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Primary Source: DWP and city officials pitch their rate increase proposal

Dwp Shortly after unveiling on Monday a plan to increase rates by between 8% and 28% on Los Angeles electricity users to cover the fluctuating cost of coal and natural gas and boost the city's efforts to get more of its energy from renewable sources, Department of Water and Power General Manager S. David Freeman, environmental activists supporting the proposal and other city officials stopped by The Times to pitch their plan to reporters and editorial board members. Much of the discussion focused on how revenue generated by the so-called carbon surcharge on each customer of 2.7 cents per kilowatt-hour of electricity consumed would be divvied up to pay for the increasing cost of fossil fuels -- the city currently gets most of its energy from sources such as coal and natural gas -- and improving conservation. Also discussed were the potential financial consequences the city faces if its continues to generate much of its electricity in out-of-state coal-fired power plants and how this proposal signals a change in the DWP's mission from a utility that provides power cheaply to one that does so cleanly.

Below are audio clips of the discussion divided roughly by topic. Those in attendance at the discussion to support the proposal were Freeman; Matt Szabo, L.A. Mayor Antonio Villaraigosa's deputy chief of staff; David Libatique, the mayor's energy policy director; Rhonda Mills, the Center for Energy Efficiency and Renewable Technologies' Southern California director; and Bill Corcoran, senior regional representative for the Sierra Club. The Times staff members at the discussion who asked questions are editorial writers Dan Turner and Robert Green, and reporter David Zahniser.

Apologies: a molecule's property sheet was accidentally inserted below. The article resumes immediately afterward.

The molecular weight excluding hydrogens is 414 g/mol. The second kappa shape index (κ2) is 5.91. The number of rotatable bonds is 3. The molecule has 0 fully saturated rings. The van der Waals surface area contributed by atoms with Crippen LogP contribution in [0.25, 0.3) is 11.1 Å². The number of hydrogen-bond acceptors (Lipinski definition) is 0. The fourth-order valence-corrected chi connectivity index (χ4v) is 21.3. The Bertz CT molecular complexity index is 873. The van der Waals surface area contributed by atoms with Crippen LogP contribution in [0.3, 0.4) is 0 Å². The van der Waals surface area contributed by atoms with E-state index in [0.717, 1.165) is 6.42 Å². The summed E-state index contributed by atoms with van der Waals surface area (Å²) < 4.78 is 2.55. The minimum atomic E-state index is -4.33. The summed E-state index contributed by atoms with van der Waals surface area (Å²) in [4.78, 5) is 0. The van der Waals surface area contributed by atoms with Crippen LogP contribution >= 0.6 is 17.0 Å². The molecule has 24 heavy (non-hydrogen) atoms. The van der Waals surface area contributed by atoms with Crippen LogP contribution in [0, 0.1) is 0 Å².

An overview by S. David Freeman              (8:05)

Freeman introduces the city's proposal by first citing a recent Times editorial calling for increased conservation efforts during periods of high unemployment. He emphasized that the utility's efforts to increase its renewable energy use would be focused on creating jobs in Los Angeles.